Stay-home hubby secret to success on Wall St
MARIELLE Jan de Beur and some of her colleagues rely on support that growing numbers of women on Wall Street say is enabling them to compete with new intensity: a stay-at-home husband.
In an industry still dominated by men with only a smattering of women in its highest ranks, these bankers make up a small but rapidly expanding group, benefiting from what they call a direct link between their ability to achieve and their husbands' willingness to handle domestic duties.
The number of women in finance with stay-at-home spouses has climbed nearly tenfold since 1980, according to an analysis of census data.
When Ms Jan de Beur flew to Hong Kong last spring to persuade Asian investors to re-enter the bond market, her husband Jim Langley took their daughter to try on confirmation dresses. Her colleagues, Ms Allison Poliniak and Ms Gina Martin Adams, share a running commentary on their husbands' efforts in the kitchen.
These marriages are Wall Street-specific experiments in money, work, family and power. In interviews, dozens of couples provided field notes on their findings.
Many discovered that even with babysitting and household help, the demands of working in finance made a two-career marriage impossible.
The arrangement can be socially isolating, they said, leaving both partners out of a child-rearing world still full of "Mommy and Me" classes.
It is not clear, however, if these couples are leaders in the march towards gender equality or examples of how little is shifting on Wall Street. The banks say they want to hire and retain more women.
Not every marriage proceeds smoothly. One female banker told colleagues that she recently became irritated with her husband, who works part-time, telling him, "I wish I had a wife."
"You can get one when I can get one," he replied.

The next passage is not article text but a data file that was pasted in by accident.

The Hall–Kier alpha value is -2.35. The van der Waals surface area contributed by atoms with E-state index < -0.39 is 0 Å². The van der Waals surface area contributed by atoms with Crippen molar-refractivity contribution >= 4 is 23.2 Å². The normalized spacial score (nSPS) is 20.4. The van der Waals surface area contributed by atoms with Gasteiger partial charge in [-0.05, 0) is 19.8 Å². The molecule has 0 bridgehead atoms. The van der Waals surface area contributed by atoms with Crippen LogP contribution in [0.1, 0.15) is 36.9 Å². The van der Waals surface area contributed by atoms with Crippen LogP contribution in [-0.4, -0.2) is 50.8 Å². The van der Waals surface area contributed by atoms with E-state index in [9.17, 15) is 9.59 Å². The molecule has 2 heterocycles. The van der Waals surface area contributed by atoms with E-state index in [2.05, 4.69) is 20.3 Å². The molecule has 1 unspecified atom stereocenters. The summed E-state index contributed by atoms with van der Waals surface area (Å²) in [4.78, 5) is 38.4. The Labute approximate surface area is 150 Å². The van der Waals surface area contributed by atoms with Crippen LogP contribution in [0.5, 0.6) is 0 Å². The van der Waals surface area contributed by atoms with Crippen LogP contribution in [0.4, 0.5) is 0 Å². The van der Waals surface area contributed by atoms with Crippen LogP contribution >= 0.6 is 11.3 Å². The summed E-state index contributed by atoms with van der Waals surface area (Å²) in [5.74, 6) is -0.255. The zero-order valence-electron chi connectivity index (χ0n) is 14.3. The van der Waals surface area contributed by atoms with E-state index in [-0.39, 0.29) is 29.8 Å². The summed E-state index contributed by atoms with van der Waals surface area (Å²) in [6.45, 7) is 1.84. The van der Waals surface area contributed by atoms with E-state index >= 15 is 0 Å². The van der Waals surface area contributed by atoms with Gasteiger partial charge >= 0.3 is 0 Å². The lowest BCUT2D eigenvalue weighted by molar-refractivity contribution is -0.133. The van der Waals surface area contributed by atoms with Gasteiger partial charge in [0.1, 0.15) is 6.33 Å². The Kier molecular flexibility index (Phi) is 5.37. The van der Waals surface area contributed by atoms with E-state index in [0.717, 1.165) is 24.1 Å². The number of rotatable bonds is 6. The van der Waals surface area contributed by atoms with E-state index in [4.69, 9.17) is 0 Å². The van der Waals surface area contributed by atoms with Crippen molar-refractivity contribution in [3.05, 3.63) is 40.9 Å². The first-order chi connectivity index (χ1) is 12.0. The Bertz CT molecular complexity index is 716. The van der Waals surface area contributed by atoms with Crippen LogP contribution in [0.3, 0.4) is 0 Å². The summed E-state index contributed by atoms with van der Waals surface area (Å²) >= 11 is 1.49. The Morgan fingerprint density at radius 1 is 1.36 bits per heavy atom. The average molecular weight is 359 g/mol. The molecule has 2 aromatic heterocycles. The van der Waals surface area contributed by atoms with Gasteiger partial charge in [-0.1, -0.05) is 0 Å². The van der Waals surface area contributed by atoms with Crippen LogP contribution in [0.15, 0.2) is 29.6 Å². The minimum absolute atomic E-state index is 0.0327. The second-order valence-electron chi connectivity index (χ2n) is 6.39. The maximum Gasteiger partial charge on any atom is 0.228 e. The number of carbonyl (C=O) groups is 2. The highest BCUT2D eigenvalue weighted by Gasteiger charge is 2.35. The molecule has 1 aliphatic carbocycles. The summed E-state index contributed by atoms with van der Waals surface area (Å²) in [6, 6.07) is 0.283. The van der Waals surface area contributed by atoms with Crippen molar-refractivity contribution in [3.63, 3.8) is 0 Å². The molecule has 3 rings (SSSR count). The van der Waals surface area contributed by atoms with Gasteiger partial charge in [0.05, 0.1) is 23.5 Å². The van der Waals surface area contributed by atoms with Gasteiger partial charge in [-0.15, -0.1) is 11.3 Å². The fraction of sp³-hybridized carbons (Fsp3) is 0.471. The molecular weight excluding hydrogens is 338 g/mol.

When they married 13 years ago, some of Ms Jan de Beur's male colleagues scoffed, suggesting that she would become useless in the workplace. Marriage turned out to be one of her better career moves.
By the time she became pregnant, her husband was working extremely long hours for an architecture firm that was pressuring him to relocate, and he made less than half of what she did. The solution seemed obvious.
Ten years later, the life they have put together feels comfortable and well ordered: two bright, talkative children, 10 and seven years old; a white clapboard house that feels more cozy than imposing; and time in a sunny third-floor studio for Mr Langley, who keeps books of works by Andrew Wyeth and Winslow Homer on his shelves.
In interviews, Ms Jan de Beur, driven and precise, praised her husband's nurturing skills. Mr Langley sounded proud, if a bit taken aback by his wife's success. "I'm aware of how lucky I am," he said.
Still, his wife, along with other women in the same situation, suspects that the arrangement is harder on the men.
Some of Mr Langley's peers say the chatter at backyard gatherings about bonuses can make them wince.
When people ask what he does, Mr Langley could say artist - he has just begun trying to sell his works. Other fathers in similar situations say they often tell white lies: They are retired, they are consultants, they work at home.
Mr Langley generally goes with "stay-at-home dad".
"That's what I call myself," he said. "I wouldn't say I like it."
What response does he get?
"There's usually a long pause," he said.